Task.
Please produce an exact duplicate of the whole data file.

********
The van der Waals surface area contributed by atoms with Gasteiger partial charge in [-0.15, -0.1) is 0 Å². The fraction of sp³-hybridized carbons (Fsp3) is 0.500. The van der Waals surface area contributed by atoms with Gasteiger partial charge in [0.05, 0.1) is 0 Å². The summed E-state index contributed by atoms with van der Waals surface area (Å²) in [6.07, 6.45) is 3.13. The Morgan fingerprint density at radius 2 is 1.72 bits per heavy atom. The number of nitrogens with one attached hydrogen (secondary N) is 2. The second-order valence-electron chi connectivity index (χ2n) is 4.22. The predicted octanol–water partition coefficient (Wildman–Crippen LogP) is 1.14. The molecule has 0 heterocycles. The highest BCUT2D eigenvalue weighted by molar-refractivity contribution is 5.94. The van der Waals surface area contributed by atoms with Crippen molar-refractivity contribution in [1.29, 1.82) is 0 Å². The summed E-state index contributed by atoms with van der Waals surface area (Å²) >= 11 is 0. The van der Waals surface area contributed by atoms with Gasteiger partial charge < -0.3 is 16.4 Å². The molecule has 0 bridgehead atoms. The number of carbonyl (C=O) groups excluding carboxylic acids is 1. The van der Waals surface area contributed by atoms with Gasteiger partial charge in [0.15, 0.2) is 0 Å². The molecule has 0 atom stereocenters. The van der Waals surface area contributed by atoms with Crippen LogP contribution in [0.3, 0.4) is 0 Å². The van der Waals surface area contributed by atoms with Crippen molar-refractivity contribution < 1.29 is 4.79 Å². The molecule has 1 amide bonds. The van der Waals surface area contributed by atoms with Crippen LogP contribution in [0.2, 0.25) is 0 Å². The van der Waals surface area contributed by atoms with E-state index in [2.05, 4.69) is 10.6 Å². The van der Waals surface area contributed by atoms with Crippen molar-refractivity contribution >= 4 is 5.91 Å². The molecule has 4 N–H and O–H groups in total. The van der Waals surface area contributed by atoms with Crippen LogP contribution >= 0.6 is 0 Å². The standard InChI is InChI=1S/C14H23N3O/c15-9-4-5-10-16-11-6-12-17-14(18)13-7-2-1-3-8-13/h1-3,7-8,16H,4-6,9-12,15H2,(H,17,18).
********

The van der Waals surface area contributed by atoms with Gasteiger partial charge in [-0.15, -0.1) is 0 Å². The fraction of sp³-hybridized carbons (Fsp3) is 0.500. The van der Waals surface area contributed by atoms with Gasteiger partial charge in [0.05, 0.1) is 0 Å². The summed E-state index contributed by atoms with van der Waals surface area (Å²) in [6.07, 6.45) is 3.13. The Morgan fingerprint density at radius 2 is 1.72 bits per heavy atom. The number of nitrogens with one attached hydrogen (secondary N) is 2. The second-order valence-electron chi connectivity index (χ2n) is 4.22. The predicted octanol–water partition coefficient (Wildman–Crippen LogP) is 1.14. The molecule has 0 heterocycles. The highest BCUT2D eigenvalue weighted by molar-refractivity contribution is 5.94. The van der Waals surface area contributed by atoms with Crippen molar-refractivity contribution in [1.29, 1.82) is 0 Å². The summed E-state index contributed by atoms with van der Waals surface area (Å²) >= 11 is 0. The van der Waals surface area contributed by atoms with Gasteiger partial charge < -0.3 is 16.4 Å². The molecule has 0 bridgehead atoms. The number of carbonyl (C=O) groups excluding carboxylic acids is 1. The van der Waals surface area contributed by atoms with Gasteiger partial charge in [0.15, 0.2) is 0 Å². The molecule has 0 atom stereocenters. The van der Waals surface area contributed by atoms with Crippen LogP contribution in [0.3, 0.4) is 0 Å². The van der Waals surface area contributed by atoms with Crippen molar-refractivity contribution < 1.29 is 4.79 Å². The molecule has 1 amide bonds. The van der Waals surface area contributed by atoms with Crippen LogP contribution in [0.2, 0.25) is 0 Å². The van der Waals surface area contributed by atoms with E-state index in [2.05, 4.69) is 10.6 Å². The van der Waals surface area contributed by atoms with Crippen molar-refractivity contribution >= 4 is 5.91 Å². The molecule has 4 N–H and O–H groups in total. The van der Waals surface area contributed by atoms with Crippen LogP contribution >= 0.6 is 0 Å². The standard InChI is InChI=1S/C14H23N3O/c15-9-4-5-10-16-11-6-12-17-14(18)13-7-2-1-3-8-13/h1-3,7-8,16H,4-6,9-12,15H2,(H,17,18).